Plenary Speakers

SLRF 2014 Plenary  


Dr. Donna Lardiere

Georgetown University 

(Thursday plenary)

Grammatical knowledge in SLA: Is anything unacquirable in principle or in practice?

The term ultimate attainment is a researcher construct often used in the field of second language acquisition. It refers to a hypothesized developmental endstate that includes a stabilized mental representation of the structure of a particular language for a particular learner. Focusing primarily on syntax and morphosyntax, I unpack this term and some of its corollary assumptions for late SLA, exploring the question of whether it is possible to attain nativelike knowledge in any given grammatical domain, the extent to which the question itself is theoretically interesting, and finally, the kinds of predictions that might be made based on learners’ prior language knowledge and the complexity of the linguistic phenomena in question. 

(Selected references)



Dr. Cristina Sanz

Georgetown University

(Friday plenary)

The learner in the crowd: Individual differences and effects of instruction 

Recently, a growing number of SLA researchers has been looking into how instructional conditions affect language development in different populations.  In their research, they have made a concerted effort to go beyond the monolingual college classroom learner to include learners who may differ in important ways, including age and language learning experience.  Studying these populations is important for obvious practical reasons. It also motivates the investigation of the role of bundles of individual differences, especially socio-cognitive factors, as well as the role of pedagogical factors in language development. Importantly, however, it is the complex interactions between the mind and its context that move front and center.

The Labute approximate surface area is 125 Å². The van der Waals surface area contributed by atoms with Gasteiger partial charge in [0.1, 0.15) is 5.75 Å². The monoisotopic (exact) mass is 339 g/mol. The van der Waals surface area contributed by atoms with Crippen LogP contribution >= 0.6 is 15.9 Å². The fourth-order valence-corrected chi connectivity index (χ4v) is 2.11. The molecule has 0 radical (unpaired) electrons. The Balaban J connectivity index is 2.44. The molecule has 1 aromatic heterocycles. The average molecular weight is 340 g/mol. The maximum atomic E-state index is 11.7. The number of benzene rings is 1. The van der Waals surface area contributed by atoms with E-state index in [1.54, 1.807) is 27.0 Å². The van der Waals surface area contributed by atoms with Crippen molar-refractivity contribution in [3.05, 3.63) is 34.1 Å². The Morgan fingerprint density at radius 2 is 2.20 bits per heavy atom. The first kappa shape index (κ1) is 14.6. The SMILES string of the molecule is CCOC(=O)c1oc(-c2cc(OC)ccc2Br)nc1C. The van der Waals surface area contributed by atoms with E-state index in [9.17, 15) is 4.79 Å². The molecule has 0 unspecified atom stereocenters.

For example, there is evidence that in more explicit pedagogical conditions, older adults are disadvantaged compared to young adults. However, it is possible that by changing the type and timing of explicit information we may see a reduction in the negative effects related to aging. The picture is undeniably complex, as it should be. This keynote will present some of these complex patterns that are beginning to emerge from recent cross-sectional and longitudinal studies conducted in the lab, the classroom and in study abroad contexts.



 Dr. Randi Reppen

  Northern Arizona University 

(Saturday plenary)

Vocabulary and multi-word expressions in L1 and L2 Freshman writing 

This presentation explores the productive vocabulary of writers in a university required freshman writing course. Vocabulary is explored at several levels, including lexical diversity, reporting verbs, noun-noun sequences and multi-word expressions (i.e., 3 and 4 words n-grams), all through the lens of variability across two different task types (argumentative, analytical) written by students from three different first languages (L1) (Arabic, Chinese and English). 

These diverse vocabulary measures across different writing tasks from three L1s paint a clearer picture of both first language influences and the effect of writing task.  Implications for research design, corpus construction, and instruction are discussed.